Veronica Butler

Posted on 10th April, 2018

Born 1945 in England


Both my parents were German, my mother Jewish. They eloped to England in 1932, seeing which way the wind was blowing in Germany. A year later their passports stamped them ‘undesirables’, stating that Germany could not vouch for the consequences if they attempted re-entry.


My immigrant parents in the 1930's or 1940's


My father became an English apple grower, my mother solved cryptic crosswords and read British crime fiction. I have lived all my life in England, over half of it in Dorset where I brought up a family and taught the clarinet. I have sole British nationality, but my parents’ abiding cross-channel outlook rubbed off on me. Family and friends scattered throughout Europe have been a constant throughout my life, as has enjoyment of European languages and culture, which led to recent MA and PhD studies at Exeter University around a German clarinettist and a regrettably forgotten German writer.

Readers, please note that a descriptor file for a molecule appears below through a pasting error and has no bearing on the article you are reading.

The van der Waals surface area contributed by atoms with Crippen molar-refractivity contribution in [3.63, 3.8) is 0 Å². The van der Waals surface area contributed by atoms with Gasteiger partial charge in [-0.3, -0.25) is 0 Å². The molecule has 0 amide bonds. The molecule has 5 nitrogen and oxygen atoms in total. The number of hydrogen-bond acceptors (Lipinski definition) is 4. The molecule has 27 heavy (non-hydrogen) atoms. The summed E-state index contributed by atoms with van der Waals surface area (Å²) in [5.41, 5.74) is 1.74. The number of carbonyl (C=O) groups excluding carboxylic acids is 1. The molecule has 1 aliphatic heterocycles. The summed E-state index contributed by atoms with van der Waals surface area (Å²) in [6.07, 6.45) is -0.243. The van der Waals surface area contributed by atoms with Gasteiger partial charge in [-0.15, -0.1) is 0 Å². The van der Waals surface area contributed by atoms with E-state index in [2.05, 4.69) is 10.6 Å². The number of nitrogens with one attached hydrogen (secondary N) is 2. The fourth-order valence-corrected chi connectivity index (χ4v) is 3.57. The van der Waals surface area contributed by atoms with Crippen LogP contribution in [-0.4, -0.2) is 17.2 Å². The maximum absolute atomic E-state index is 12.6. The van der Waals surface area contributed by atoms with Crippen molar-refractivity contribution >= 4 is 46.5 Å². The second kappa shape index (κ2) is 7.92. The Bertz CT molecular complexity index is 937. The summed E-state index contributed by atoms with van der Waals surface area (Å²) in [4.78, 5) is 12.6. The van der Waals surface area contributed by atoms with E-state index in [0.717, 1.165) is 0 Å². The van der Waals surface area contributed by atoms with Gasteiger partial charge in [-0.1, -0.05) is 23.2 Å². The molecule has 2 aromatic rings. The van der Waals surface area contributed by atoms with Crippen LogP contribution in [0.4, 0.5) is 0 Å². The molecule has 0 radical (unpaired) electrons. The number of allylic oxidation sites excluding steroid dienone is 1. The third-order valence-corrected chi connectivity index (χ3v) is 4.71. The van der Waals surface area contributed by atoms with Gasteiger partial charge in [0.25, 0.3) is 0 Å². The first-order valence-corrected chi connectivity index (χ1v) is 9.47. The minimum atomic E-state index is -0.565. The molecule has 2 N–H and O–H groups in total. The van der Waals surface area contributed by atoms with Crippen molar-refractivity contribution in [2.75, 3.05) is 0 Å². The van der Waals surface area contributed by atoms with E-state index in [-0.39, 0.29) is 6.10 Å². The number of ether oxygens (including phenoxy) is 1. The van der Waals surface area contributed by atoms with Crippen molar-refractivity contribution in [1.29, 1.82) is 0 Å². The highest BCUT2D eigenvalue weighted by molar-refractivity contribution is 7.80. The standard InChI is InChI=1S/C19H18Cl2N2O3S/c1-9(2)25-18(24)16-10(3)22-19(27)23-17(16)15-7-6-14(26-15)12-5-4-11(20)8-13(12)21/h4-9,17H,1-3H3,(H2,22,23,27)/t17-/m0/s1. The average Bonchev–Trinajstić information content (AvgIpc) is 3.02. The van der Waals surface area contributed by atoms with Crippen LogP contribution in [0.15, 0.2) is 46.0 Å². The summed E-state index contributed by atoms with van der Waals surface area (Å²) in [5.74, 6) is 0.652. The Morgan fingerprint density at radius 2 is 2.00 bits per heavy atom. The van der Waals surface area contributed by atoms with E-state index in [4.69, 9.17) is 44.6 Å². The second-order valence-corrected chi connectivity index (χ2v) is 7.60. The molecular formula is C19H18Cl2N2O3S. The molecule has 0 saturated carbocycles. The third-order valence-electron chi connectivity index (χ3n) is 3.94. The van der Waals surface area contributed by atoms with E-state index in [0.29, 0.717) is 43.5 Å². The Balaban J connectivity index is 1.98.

One of my mother’s sisters, a burgeoning classical scholar, benefited from the UK’s earlier cross-channel outlook: the Academic Assistance Council, founded in 1933 by William Beveridge to help politically threatened academics, offered her a position at one of the Oxford colleges, saving her from dismissal and worse under Hitler and launching her on a career of repute.


Statistically I belong to the allegedly pro-Brexit-voting demographic, but I have continued to identify strongly as European. Having enjoyed an increasingly free exchange and common identity with mainland Europe throughout my adulthood, I feel deep disappointment at the prospect of the process going into reverse. As a schoolchild in the post-war 1950s I proudly countered accusations of being German by insisting I was more British than my accusers, my family having chosen Britishness while their nationality was a mere accident of birth. I cannot boast of sharing the Britishness of Brexit.

Veronica Butler - January 2018


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